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‘Law & Order True Crime’ Episode 2: No Surprises

So what does he do? After first pointing the detectives directly to Dr. Oziel, his therapist since the Calabasas burglaries, he confesses the murders to Oziel as soon as he gets a chance. To Lyle, who could hardly have been shocked, Erik later explains: “I had to tell somebody. I wanted to kill myself.”

You don’t say.

Or take Lyle. As the detectives learn from one of Lyle’s friends, Lyle had been dropping hints that he wanted to kill his father for a while — specifically for cheating on his mother. (Literally: “I could kill him for what he’s doing,” said in a way that sounds more like suggestion than exasperation.)

So what does he do? See above.

Then there’s Dr. Oziel’s mentally unstable lover, Judalon Smyth (an ageless and bewigged Heather Graham). After Erik’s confession, Dr. Oziel has Erik and Lyle come into his office to conduct a psychological assessment at the behest of Erik’s lawyer in the Calabasas ordeal, Gerald Chaleff (Michael B. Silver). Lyle isn’t keen on what’s happening, not least of all the fact that it’s all being tape-recorded. He threatens Oziel, and Judalon catches wind.

In a separate-but-soon-to-be-related thread, Oziel lets himself into Judalon’s apartment for a little hanky-panky, only to find her in the kitchen — with her head inside the gas oven: Red Flag No. 1. (Oziel is Judalon’s shrink, so it’s probably Red Flag No. 1,000.) In what’s probably the stupidest move we’ve seen, Oziel decides it’s a good idea to ask his wife if Judalon, whom she believes is merely a troubled patient, can stay in the guest room for a while. Runner-up in stupid moves: His wife agrees.

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And when things get all “Fatal Attraction,” as of course they do, Judalon announces she’ll tell the police about the Menendez confessions if “Dr. Daddy” doesn’t make her his one and only. This would not only be bad for the Menendezes, it would be bad for Oziel — patient confidentiality notwithstanding, Oziel sniffs opportunity, and he’s billing the Menendezes accordingly. He also clearly relishes being at the center of the action. He calls his lover’s bluff.

So what does she do? You guessed it.

Next we see, the cops are barging into Oziel’s house to seize the confession tapes. Lyle is hauled out of a Jeep, thrown onto the asphalt and cuffed — but only after handing off his Rolex for safe keeping. Erik, who’s in Israel for a tennis tournament, gets word of the arrest and flies home to turn himself in. (“This lawyer Robert Shapiro arranged it,” he tells his aunt Marta, referring to the man who later became a household name for defending O.J. Simpson; how Shapiro got involved is never explained.)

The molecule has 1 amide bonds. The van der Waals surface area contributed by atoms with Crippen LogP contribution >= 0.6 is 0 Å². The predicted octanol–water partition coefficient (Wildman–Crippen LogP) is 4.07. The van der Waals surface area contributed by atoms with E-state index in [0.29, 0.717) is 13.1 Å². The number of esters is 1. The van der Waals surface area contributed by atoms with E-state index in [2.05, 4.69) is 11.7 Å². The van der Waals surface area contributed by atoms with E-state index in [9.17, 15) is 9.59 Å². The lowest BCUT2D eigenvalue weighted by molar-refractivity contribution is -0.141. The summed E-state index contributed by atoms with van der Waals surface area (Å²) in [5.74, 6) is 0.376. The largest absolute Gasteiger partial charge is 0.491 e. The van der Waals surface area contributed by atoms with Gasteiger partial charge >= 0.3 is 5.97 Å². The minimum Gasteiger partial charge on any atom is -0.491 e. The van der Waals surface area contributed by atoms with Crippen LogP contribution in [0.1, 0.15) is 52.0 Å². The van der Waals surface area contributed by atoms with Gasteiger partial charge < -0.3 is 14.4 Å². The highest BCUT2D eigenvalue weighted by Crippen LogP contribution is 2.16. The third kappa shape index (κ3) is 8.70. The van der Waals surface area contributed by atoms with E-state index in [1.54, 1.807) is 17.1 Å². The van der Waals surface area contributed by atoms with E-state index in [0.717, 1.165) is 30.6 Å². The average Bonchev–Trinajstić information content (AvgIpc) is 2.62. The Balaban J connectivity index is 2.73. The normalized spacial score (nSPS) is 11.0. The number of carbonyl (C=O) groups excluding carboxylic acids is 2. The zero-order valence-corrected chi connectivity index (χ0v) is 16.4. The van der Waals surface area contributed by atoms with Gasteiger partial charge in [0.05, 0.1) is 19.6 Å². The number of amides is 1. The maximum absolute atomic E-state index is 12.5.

Into this vortex of human folly and predictability comes Leslie Abramson. With clients, she’s gentle and nurturing, tending to their wounds both figuratively and literally. With opponents and fools, she’s the Tasmanian Devil, whirling and sharp-toothed and dangerous to anyone in her path. That includes Bob Shapiro, whom she faults for having allowed Lyle to surrender without preconditions. It includes Ira Reiner, the local District Attorney, who’s planning a run for state attorney general.

She starts making quick work of both men right away: On advice from Chaleff, who can’t take Erik’s defense because of conflicts with Calabasas, Leslie appears to snatch the case from Shapiro, at least in any meaningful way. As for Reiner, his dull news conference announcing the arrests is immediately eclipsed by Leslie’s. She’s blindingly charismatic, and she does what all good defense lawyers do in the court of public opinion — particularly in Hollywood, where everyone loves a show: She makes the case about something bigger (and other) than murder.

“Mr. Reiner, who wants to be our attorney general, is at war with the most basic social contract we have: the doctor-patient privilege,” she says, referring to the seizure of the tapes.

“Someone has to stop him,” she adds. “And we will.” Judging by the look on Reiner’s face, he may be the first person we’ve seen who’s willing to take a stated threat seriously.

Go ahead and Google the political fortunes of Ira Reiner: He probably still didn’t take it seriously enough.

Stray Fragments:

• Much is already being made of the wigs on this show, as much should be. They are nutso. But this idea that the real-life Jose Menendez forced Lyle to wear a wig? That’s next-level nutso.

• Speaking of nutso, I suspect Lyle’s wig is just the beginning of what we’ll learn about how terrible Jose was. “My brother didn’t coddle Lyle and Erik,” Aunt Marta tells detectives. Spoiler alert: That’s an understatement.

• About those hints at Lyle’s possible homosexuality: A little research sheds some very interesting light on that notion, among other things. Click only if spoilers about the case don’t bother you.

• Hints notwithstanding, Jose obviously has opinions on that subject, as evidenced in that heartbreaking dinner flashback. The scene itself is a bit cartoonish, down to the menacing score. But it’s sad to think about the suffering experienced by the real Lyle and Erik: What kind of father calls his little boy the F-word for not cleaning his plate? This show hasn’t gotten great reviews so far, but if it can make that suffering real — if it can humanize the origins of this monstrous tragedy — it will have succeeded at something worthy.

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